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Are You Ready to Buy A Home? Five Questions to Ask Yourself

“The house you looked at today and wanted to think about tomorrow may be the same house someone looked at yesterday and will buy today.” ~Koki Adasi


Buying your very own place is the penultimate rite of passage to adulthood–second only to marriage and starting your own family. In fact, purchasing a home has been considered a milestone for many independent individuals, young professionals, and millennials as of late.

In a way, there is a sense of accomplishment in buying your first home amidst current prices in the housing market. But the feeling of pride and achievement in buying a home should not be your only reasons for investing in one.

Admittedly, there are countless reasons to finally own a roof over your head, but there are several tradeoffs as well. Deciding when to buy and why you should buy are both pivotal questions you should ask yourself before taking the plunge.

Knowing when to buy gives you a financial advantage as this ascertains your timing is precise and that you will have gotten the best deal. Having an awareness of why you should buy, however, prevents you from suffering any type of regret long after you have bought your home.

To broaden your perspectives when it comes to shopping for a home, it is crucial that you ask yourself introspective questions that would guide and aid you. These questions will greatly help you know whether you are truly ready to buy a home or not.

1) Am I financially capable of buying a home?

One incredibly important question you should ask yourself is not only whether your finances could handle the purchase of a new home. Instead, you should also ask yourself whether or not you would able to sustain a livable life after you have bought the home.

You may have saved up enough money to pay the initial annual fee, but would otherwise be struggling to pay your other utility and household bills. This is something you should avoid as it would only compound and aggravate your financial situation.

Ideally, you should have at least 30% more than the purchase price to make sure that you do not struggle with another essential spending after investing in a home.

2) How much money do I spend and need to earn each month?

Real estate pundits have proffered this sage advice: Your total monthly housing expenses inclusive of your estimated new mortgage payment should never equal more than 28% of your monthly income.

To have an awareness of whether you can afford a new home and its corresponding mortgage payment, itemize what you are already spending for each month such as bills, groceries, loans, and entertainment.

This will give you a realistic comprehension of how much money you have available for both the purchase and monthly expenses of owning a home.

3) Where should I ideally live?

Everyone has a standards on where they should ideally live. Young professionals and entrepreneurs may want to have their homes near their offices and other important areas. You may have an office located somewhere in Cavite making a house and lot in Trece Martires an appropriate address for you.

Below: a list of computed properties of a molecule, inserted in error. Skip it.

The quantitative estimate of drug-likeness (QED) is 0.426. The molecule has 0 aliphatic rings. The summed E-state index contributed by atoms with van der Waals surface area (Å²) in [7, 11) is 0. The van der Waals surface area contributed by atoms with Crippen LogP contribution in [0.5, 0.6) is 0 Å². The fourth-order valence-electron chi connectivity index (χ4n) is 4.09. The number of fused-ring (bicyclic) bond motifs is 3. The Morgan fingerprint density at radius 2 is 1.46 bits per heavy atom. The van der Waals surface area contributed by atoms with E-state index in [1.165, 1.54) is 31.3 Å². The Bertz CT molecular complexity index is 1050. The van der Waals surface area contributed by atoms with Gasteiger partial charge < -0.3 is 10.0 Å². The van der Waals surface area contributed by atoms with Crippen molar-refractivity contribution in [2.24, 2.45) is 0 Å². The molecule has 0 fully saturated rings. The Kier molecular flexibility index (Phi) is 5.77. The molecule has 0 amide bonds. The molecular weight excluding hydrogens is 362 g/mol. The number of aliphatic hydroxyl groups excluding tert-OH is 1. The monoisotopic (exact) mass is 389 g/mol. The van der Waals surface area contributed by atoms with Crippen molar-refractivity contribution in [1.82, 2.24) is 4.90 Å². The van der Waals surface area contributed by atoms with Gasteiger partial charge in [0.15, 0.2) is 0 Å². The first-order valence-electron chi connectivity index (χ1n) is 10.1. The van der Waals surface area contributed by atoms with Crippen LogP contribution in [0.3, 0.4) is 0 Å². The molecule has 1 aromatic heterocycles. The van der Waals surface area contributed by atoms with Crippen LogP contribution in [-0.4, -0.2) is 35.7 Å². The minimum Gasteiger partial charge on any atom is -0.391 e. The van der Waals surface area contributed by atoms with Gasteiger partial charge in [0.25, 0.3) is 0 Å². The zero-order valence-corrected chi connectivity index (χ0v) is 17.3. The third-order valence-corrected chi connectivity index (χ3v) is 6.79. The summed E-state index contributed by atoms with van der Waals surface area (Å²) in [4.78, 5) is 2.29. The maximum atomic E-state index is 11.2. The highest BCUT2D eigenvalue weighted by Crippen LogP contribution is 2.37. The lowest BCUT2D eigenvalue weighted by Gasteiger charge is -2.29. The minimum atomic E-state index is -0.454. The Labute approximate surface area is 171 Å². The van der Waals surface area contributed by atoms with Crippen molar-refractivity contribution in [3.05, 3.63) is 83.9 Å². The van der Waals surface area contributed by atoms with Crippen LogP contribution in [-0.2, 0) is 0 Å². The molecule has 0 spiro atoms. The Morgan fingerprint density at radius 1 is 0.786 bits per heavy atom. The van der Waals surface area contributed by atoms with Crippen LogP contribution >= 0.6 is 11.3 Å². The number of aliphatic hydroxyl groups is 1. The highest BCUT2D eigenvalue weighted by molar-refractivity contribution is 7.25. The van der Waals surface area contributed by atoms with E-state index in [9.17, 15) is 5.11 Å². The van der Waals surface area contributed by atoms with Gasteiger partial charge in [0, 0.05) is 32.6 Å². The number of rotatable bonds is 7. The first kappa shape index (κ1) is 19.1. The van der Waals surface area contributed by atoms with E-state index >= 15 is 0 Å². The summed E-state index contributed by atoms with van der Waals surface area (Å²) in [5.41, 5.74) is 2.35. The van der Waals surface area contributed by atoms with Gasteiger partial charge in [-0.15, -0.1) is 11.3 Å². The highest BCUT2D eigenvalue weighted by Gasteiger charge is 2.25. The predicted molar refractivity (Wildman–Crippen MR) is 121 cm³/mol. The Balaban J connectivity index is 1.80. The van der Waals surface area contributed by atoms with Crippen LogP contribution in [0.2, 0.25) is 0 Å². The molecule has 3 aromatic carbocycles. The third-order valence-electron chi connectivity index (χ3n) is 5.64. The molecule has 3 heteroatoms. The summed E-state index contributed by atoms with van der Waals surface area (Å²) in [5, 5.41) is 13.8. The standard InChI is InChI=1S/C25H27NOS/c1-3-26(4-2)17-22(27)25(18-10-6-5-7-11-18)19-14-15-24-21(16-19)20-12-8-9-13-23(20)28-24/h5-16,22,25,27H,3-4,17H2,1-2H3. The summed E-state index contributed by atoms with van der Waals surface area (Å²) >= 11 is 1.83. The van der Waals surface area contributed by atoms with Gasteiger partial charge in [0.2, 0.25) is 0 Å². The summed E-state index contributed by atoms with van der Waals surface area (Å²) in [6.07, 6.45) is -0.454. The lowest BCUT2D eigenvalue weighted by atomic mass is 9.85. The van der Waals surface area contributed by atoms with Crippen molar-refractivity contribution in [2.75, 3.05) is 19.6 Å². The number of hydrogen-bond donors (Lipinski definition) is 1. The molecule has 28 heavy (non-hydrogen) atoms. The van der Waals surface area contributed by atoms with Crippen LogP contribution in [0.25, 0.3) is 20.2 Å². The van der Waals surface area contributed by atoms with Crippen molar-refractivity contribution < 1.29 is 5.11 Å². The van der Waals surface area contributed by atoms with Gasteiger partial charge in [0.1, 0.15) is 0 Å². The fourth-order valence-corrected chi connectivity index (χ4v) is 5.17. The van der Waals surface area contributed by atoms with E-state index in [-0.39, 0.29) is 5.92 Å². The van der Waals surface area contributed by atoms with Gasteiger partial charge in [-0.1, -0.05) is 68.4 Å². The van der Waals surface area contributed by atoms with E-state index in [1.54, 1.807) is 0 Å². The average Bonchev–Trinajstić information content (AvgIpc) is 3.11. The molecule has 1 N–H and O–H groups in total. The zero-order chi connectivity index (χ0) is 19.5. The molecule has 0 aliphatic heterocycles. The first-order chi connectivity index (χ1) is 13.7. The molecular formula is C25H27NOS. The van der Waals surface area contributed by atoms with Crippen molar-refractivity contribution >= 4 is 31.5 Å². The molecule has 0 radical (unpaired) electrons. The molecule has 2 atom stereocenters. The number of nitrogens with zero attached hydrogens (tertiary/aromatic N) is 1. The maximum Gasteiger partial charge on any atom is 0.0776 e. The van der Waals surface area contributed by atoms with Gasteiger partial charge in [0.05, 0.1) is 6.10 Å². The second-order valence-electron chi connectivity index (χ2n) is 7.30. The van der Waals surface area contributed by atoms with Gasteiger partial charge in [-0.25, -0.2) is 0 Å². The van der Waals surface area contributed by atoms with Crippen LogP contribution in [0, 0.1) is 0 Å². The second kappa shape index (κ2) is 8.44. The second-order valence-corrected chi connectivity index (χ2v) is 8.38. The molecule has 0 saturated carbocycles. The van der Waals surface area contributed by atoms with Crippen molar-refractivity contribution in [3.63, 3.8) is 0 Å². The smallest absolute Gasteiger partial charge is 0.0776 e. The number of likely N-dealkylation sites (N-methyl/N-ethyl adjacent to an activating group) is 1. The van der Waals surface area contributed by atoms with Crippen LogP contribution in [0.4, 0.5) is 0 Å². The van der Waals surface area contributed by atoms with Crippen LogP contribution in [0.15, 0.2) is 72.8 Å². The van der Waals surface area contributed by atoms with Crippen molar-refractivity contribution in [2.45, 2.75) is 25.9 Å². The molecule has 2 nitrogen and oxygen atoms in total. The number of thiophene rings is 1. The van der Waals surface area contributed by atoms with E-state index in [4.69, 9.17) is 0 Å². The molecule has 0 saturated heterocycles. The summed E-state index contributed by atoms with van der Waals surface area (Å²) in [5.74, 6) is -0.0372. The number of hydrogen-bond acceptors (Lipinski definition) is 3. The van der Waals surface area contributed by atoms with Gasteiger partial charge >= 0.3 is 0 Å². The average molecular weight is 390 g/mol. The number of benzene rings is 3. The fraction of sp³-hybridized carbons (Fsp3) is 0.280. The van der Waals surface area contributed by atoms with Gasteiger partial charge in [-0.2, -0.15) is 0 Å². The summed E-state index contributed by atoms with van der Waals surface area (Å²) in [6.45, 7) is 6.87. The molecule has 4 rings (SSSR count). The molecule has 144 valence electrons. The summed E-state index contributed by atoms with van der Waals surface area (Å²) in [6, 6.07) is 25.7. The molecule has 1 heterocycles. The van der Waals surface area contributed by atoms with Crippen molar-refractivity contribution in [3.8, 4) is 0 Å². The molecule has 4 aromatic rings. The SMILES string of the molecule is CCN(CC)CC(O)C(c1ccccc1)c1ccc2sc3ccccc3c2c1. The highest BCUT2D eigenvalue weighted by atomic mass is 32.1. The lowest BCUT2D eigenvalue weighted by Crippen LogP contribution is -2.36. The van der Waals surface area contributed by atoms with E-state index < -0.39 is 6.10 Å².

But whatever house you are looking to purchase, it is universally understood that where it is located should have the characteristics of a good neighborhood. So make sure you have all the ideal qualities checked off your list before you decide on buying.

4) Are you staying around for a while?

Ideally, if you are looking to secure a residence, then it is best if you would be staying for quite a while (within five years or more). Otherwise, you are better off renting.

The cost alone should be enough to convince you that buying a home is a good investment only if you are staying for the long haul. The costs of securing a loan, closing the sale, moving and other miscellaneous can easily add up to a rather exorbitant amount.

These things require your commitment and effort as well which mostly means the length of your stay should be a determining factor on whether you should purchase or not.

5) Can I see myself living here?

Ultimately, it all boils down to this critical self-inquiry. Once you have surveyed the potential houses and livable spaces you might want to purchase and move into, get a good feel of the place and envision clearly if you can see spending a majority of your time in that home.

Imagine if you can see raising a family and forming memories there. Look around if it is the kind of neighborhood you would want to assimilate yourself into. Start adapting to the place before you even purchase it as it lowers the possibility of buyer’s regret.

Buying your first home can be an invigorating experience, and it gives you a sense of independence like no other. However, before jumping the cliff and finally taking the plunge, ask yourself these important queries first and ascertain whether you are actually ready for a home.

After all, purchasing your first home may be a very rewarding experience, but if you would ultimately regret your decision, then it would be all for naught.

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